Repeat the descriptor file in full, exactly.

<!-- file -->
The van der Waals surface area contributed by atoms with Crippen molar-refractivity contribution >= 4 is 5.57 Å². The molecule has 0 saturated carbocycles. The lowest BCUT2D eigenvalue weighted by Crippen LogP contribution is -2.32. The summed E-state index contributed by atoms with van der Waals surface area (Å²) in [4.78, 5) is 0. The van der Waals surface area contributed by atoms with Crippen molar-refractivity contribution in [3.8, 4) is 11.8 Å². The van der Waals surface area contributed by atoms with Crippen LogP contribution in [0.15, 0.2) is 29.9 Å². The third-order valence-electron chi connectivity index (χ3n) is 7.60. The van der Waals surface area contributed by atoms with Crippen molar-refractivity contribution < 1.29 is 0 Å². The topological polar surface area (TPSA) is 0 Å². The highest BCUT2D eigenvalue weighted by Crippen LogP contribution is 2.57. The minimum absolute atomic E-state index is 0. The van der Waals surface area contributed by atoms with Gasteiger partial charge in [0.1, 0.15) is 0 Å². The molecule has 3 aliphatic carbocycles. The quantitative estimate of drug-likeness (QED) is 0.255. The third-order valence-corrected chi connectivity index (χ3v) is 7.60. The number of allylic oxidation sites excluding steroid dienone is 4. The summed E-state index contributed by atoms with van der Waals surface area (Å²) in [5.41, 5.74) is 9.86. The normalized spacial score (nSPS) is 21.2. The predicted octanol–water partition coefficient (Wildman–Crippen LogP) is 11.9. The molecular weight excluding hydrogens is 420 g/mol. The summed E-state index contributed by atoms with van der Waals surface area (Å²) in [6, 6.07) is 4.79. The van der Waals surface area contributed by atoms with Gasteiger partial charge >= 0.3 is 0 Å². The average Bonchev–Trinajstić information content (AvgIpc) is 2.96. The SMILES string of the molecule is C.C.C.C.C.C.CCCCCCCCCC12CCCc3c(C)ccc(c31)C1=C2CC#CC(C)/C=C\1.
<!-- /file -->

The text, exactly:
The van der Waals surface area contributed by atoms with Crippen molar-refractivity contribution >= 4 is 5.57 Å². The molecule has 0 saturated carbocycles. The lowest BCUT2D eigenvalue weighted by Crippen LogP contribution is -2.32. The summed E-state index contributed by atoms with van der Waals surface area (Å²) in [4.78, 5) is 0. The van der Waals surface area contributed by atoms with Crippen molar-refractivity contribution in [3.8, 4) is 11.8 Å². The van der Waals surface area contributed by atoms with Crippen LogP contribution in [0.15, 0.2) is 29.9 Å². The third-order valence-electron chi connectivity index (χ3n) is 7.60. The van der Waals surface area contributed by atoms with Crippen molar-refractivity contribution < 1.29 is 0 Å². The topological polar surface area (TPSA) is 0 Å². The highest BCUT2D eigenvalue weighted by Crippen LogP contribution is 2.57. The minimum absolute atomic E-state index is 0. The van der Waals surface area contributed by atoms with Gasteiger partial charge in [0.1, 0.15) is 0 Å². The molecule has 3 aliphatic carbocycles. The quantitative estimate of drug-likeness (QED) is 0.255. The third-order valence-corrected chi connectivity index (χ3v) is 7.60. The number of allylic oxidation sites excluding steroid dienone is 4. The summed E-state index contributed by atoms with van der Waals surface area (Å²) in [5.41, 5.74) is 9.86. The normalized spacial score (nSPS) is 21.2. The predicted octanol–water partition coefficient (Wildman–Crippen LogP) is 11.9. The molecular weight excluding hydrogens is 420 g/mol. The summed E-state index contributed by atoms with van der Waals surface area (Å²) in [6, 6.07) is 4.79. The van der Waals surface area contributed by atoms with Gasteiger partial charge >= 0.3 is 0 Å². The average Bonchev–Trinajstić information content (AvgIpc) is 2.96. The SMILES string of the molecule is C.C.C.C.C.C.CCCCCCCCCC12CCCc3c(C)ccc(c31)C1=C2CC#CC(C)/C=C\1.